When she accepted the award she said, “This award is not just for me. It is for those forgotten children who want an education. It is for those frightened children who want peace. It is for those voiceless children who want change.”

She is no longer a little girl but a young woman whose grown in wisdom and stature and today she remains a staunch advocate for the power of education.

It is said that after Jesus left the festival of the Passover with his parents, he “increased in wisdom and in years, and in divine and human favor.” (Luke 2:52)

Over the last summer, a photo of a 5-year-old Syrian boy named Omran sitting silently in an ambulance after an air strike on Aleppo became an iconic image of the toll the war in Syria has had on its people and the ongoing refugee crisis it has created. The story is one I have shared with some of you on a Sunday morning not long after the photograph appeared in the media and a video was posted on YouTube.

Alex, a 6-year-old boy who lives just outside New York City with his mom and dad and sister Catherine saw what had happened to Omran. He sat down at their kitchen table shortly after seeing the photograph of Omran and wrote a letter to President Obama. “Can you please go get him and bring him to [my home]?” he asked. “Park in the driveway on the street and we’ll be waiting for you guys with flags, flowers and balloons. We will give him a family and he will be our brother.”

“Catherine, my little sister will be collecting butterflies and fireflies for him. In m school I have a friend from Syria, Omar, and I will introduce him to Omar and we can all play together.”

When Jesus heard that his friend Lazarus was ill, he made his way to the village of Bethany. By the time he arrived, Lazarus had already died.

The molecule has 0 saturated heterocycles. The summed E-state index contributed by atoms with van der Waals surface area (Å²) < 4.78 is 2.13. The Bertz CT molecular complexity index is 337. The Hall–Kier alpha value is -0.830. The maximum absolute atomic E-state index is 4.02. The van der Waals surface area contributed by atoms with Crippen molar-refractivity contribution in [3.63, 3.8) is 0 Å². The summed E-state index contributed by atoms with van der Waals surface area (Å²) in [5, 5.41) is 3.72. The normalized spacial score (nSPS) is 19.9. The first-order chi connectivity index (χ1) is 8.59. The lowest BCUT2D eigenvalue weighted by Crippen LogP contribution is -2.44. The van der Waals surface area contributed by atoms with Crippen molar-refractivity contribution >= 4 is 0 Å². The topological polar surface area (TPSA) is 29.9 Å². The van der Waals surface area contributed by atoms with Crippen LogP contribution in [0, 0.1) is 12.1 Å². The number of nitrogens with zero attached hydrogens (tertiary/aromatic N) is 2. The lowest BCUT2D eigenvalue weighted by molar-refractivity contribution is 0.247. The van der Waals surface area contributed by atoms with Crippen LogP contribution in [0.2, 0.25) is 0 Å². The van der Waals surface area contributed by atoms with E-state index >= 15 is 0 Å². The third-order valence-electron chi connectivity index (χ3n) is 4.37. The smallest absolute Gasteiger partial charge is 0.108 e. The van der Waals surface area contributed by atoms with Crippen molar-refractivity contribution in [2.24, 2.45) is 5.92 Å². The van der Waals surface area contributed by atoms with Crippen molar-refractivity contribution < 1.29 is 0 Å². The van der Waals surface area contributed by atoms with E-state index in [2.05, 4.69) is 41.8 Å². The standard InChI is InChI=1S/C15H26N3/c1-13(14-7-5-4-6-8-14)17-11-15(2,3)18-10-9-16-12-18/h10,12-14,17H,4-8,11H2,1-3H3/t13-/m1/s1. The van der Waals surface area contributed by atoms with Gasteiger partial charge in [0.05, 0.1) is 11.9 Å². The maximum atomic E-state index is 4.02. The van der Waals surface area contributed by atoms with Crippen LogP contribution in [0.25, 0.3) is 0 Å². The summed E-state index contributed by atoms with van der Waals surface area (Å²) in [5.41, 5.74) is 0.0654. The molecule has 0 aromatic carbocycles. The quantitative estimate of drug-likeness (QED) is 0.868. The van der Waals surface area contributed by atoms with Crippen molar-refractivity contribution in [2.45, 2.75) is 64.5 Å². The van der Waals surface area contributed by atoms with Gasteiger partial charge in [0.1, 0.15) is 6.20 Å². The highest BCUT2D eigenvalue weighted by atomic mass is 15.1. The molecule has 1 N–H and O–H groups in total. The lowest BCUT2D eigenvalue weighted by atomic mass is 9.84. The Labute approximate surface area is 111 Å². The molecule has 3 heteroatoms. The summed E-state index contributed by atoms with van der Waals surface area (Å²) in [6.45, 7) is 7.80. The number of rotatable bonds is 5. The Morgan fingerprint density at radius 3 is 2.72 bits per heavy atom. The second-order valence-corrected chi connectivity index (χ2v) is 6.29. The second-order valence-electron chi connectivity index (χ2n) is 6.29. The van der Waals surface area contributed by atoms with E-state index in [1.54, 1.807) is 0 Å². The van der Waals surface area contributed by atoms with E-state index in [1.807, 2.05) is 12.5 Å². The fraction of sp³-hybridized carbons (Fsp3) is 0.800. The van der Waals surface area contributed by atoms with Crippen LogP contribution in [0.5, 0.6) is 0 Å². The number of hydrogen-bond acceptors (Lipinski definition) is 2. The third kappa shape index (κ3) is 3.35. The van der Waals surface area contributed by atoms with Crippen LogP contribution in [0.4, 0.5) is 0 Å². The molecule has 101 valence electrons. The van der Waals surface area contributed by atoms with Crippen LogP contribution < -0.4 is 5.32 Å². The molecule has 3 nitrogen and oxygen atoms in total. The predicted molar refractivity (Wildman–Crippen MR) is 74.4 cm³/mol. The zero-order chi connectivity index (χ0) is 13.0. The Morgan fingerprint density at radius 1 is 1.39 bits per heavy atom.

It is said that upon seeing the grief of Mary and Martha who were Lazarus’ sisters, Jesus wept. (John 11:35) Those who were there said of Jesus, “See how he loved [Lazarus].” (John 11:36)

Whether or not Alex wept when he saw the photograph of Omran, we do not know. But we would not be far off the mark to say that Alex’s letter to President Obama was his expression of his love for Omran. We see in Alex a level of profound compassion that is absent in many, many adults.

And we would not be far off the mark to say that Malala’s passion for others is a sign of a level of profound courage that many of us would find difficult to muster in a grown-up world filled with violence.

Is it any wonder that a night such as this would capture our imagination and our hearts – not only for a moment but for a lifetime? We remember the courage of Malala and all the children of the world who dare to stand up against would-be messianic kings, emperors and presidents. We remember the compassion of Alex and those who would make room enough for everyone in the inn.

We remember and celebrate the birth of the child Jesus and the words of hope proclaimed by the prophet Isaiah: “They will not hurt or destroy on all my holy mountain; for the earth will be full of the knowledge of the Lord as the waters cover the sea.” (Isaiah 11:9)

Ke hāʻawi aku nei mākou e ke Akua i ka mahalo me ka hoʻomaikaʻi. We give thanks and praise to God. Amen.